There’s flirting, and there’s texting, and there’s flexing, and then, there’s flexting. Flexting, not unlike flexing, in that it is a display of muscle power (finger muscles, naturally), is the love child of flirting and texting. In the simplest possible definition: flirty texting. The term flexting entered my vocabulary the other day as my friend anxiously checked the time stamp of his most recently sent text to a potential romantic interest. 8:35, fuck. My friend had, he dejectedly explained, sent his last “flext” at 7:52, 40 minutes after he had received a flext (7:12, post-meridiem), which meant that it had been 43 minutes with nothing. No banter-laden retort, no emoji, no hope.

However, we deemed this duration acceptable for the following reason: My friend himself had waited only three minutes less than his flexting partner had thus far waited before replying, and so, perhaps this potential romantic interest was feeling the need to surpass my friend’s response-resistance time. This theory, however, would be blown if a text were not received in the next half-hour. That exorbitant amount of time would be beyond reason, and there would be no hope at romance, friendship or, perhaps ever flexting again.

Unfortunately, he sighed, these are the realities of flexting (now officially coined). It also came up over the course of our conversation that my friend was not entirely sure his flexting partner was “available.” How many people was he flexting? Was my friend one of many? Filled with self-doubt and emojis on the tips of his fingers, my friend shoved his uncracked iPhone five into his pocket and groaned. You’d be a fool to think that flexting is easy.

And there is not simply one kind of flexting. Oh, no. There are three. Flexting with someone old, flexting with someone new and flexting with someone borrowed (N.B., no one likes to flext with someone blue). To complicate his situation even further, my friend did not know with whom he was flexting and thus what category his flexting relationship fell into. Yes, someone new, but someone borrowed too? Someone off the official dating market, but on the flexting game? It was unclear, and thus my friend, a self-proclaimed pro-flexter, was thrown off, anxious, and lacking his usual flexting confidence.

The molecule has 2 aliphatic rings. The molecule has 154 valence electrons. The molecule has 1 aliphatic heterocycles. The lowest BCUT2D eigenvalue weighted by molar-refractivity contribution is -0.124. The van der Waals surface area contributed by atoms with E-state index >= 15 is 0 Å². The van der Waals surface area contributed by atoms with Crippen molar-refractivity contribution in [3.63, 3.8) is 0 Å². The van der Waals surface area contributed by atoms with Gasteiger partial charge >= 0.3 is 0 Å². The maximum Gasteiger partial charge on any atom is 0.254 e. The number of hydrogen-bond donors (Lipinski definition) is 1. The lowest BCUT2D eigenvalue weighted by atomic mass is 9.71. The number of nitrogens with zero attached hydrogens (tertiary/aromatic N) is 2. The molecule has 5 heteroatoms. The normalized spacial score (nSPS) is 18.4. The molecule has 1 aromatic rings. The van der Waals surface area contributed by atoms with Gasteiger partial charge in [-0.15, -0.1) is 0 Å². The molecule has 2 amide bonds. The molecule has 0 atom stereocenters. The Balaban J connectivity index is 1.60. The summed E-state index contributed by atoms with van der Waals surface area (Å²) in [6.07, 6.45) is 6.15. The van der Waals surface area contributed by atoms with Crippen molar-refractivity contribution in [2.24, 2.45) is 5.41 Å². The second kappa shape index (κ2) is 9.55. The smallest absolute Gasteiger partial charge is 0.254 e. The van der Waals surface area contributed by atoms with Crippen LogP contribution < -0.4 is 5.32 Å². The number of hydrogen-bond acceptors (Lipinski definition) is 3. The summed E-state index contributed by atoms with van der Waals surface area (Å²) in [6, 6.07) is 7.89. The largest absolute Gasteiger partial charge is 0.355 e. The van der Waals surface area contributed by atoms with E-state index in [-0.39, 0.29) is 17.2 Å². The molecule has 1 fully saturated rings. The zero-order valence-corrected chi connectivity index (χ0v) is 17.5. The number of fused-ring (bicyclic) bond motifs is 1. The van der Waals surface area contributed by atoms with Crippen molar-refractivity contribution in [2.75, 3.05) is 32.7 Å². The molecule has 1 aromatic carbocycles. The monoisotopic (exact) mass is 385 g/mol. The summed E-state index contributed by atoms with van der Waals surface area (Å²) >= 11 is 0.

Flexting with someone borrowed is complicated, and really just not acceptable. But, because our phones aren’t our lips, or our tongues, or … you know … flexting with someone borrowed is, somehow, not considered cheating in our college world. But let your girlfriend catch a glimpse of that smirking emoji you just sent to the chick you sit next to in “The Structure of Networks?” You’re outta here.

We love to flext, we hate to flext, we love to hate to flext, we hate to love to flext. Last week, I was out to dinner with a friend who had just acquired a new flexting acquaintance. Jumpy and excited to be flexting with someone brand-new, my friend discussed with me proper flexting protocol, which is especially difficult when with someone new; you have yet to gauge their standard response time and banter aesthetic. During our conversation, my friend mentioned a recent piece of advice she had been given on the matter of flexting: When it is appropriate to send the first flext, or the first text for that matter? The advice she received on the matter was the following: If your happiness is contingent upon whether or not you get a reply to a text, do not send it.

Sometimes a flext is successful, sometimes it isn’t. But if sending a text message (emoji or not) is going to shape the outcome of your day, distract you from your friends, your work or your procrastinating, the appropriate movie is probably to catapult your phone across the room. Valuing your textual flirting success rate over your self-respect? Let’s not. So the next time you’re debating whether or not to send a flext, ask yourself, would not getting a reply have the potential to ruin your Woad’s? If the answer is yes, leave your phone in your room and get your ass to penny drinks. Hey, maybe you’ll get some new flexting digitz … Or better yet? Try having a conversation with someone in person.